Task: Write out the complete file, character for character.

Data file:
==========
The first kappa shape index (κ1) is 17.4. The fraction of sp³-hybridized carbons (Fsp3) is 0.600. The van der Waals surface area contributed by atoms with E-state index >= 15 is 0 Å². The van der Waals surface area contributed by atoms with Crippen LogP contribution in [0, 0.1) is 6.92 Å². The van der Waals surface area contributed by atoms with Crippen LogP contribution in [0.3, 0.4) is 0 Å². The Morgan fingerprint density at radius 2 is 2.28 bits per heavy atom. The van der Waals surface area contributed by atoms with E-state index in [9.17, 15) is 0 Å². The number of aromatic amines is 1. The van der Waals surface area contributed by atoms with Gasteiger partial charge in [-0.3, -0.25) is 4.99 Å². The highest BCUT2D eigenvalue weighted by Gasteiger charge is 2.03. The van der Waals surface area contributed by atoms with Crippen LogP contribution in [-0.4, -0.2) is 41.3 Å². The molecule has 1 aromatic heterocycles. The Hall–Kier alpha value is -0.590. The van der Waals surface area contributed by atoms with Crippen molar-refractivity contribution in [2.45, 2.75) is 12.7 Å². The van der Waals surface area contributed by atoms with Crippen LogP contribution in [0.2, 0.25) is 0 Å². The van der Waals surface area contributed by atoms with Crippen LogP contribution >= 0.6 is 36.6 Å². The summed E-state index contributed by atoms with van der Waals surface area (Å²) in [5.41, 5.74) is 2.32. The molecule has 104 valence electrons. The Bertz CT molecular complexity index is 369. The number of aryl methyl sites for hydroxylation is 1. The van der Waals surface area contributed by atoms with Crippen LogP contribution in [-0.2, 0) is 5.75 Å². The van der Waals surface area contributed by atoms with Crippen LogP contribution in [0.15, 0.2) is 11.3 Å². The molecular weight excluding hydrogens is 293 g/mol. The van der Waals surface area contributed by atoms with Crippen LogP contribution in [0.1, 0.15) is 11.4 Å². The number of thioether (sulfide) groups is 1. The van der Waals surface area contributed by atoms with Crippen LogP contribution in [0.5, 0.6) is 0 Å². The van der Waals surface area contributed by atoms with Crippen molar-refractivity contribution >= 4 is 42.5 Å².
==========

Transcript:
The first kappa shape index (κ1) is 17.4. The fraction of sp³-hybridized carbons (Fsp3) is 0.600. The van der Waals surface area contributed by atoms with E-state index >= 15 is 0 Å². The van der Waals surface area contributed by atoms with Crippen LogP contribution in [0, 0.1) is 6.92 Å². The van der Waals surface area contributed by atoms with Crippen LogP contribution in [0.3, 0.4) is 0 Å². The Morgan fingerprint density at radius 2 is 2.28 bits per heavy atom. The van der Waals surface area contributed by atoms with E-state index in [9.17, 15) is 0 Å². The number of aromatic amines is 1. The van der Waals surface area contributed by atoms with Gasteiger partial charge in [-0.3, -0.25) is 4.99 Å². The highest BCUT2D eigenvalue weighted by Gasteiger charge is 2.03. The van der Waals surface area contributed by atoms with Crippen LogP contribution in [-0.4, -0.2) is 41.3 Å². The molecule has 1 aromatic heterocycles. The Hall–Kier alpha value is -0.590. The van der Waals surface area contributed by atoms with Crippen molar-refractivity contribution in [2.45, 2.75) is 12.7 Å². The van der Waals surface area contributed by atoms with Crippen LogP contribution in [0.2, 0.25) is 0 Å². The van der Waals surface area contributed by atoms with Crippen LogP contribution >= 0.6 is 36.6 Å². The summed E-state index contributed by atoms with van der Waals surface area (Å²) in [5.41, 5.74) is 2.32. The molecule has 104 valence electrons. The Bertz CT molecular complexity index is 369. The number of aryl methyl sites for hydroxylation is 1. The van der Waals surface area contributed by atoms with Crippen LogP contribution in [-0.2, 0) is 5.75 Å². The van der Waals surface area contributed by atoms with Crippen LogP contribution in [0.15, 0.2) is 11.3 Å². The molecular weight excluding hydrogens is 293 g/mol. The van der Waals surface area contributed by atoms with Crippen LogP contribution in [0.1, 0.15) is 11.4 Å². The number of thioether (sulfide) groups is 1. The van der Waals surface area contributed by atoms with Crippen LogP contribution in [0.5, 0.6) is 0 Å². The van der Waals surface area contributed by atoms with Crippen molar-refractivity contribution >= 4 is 42.5 Å².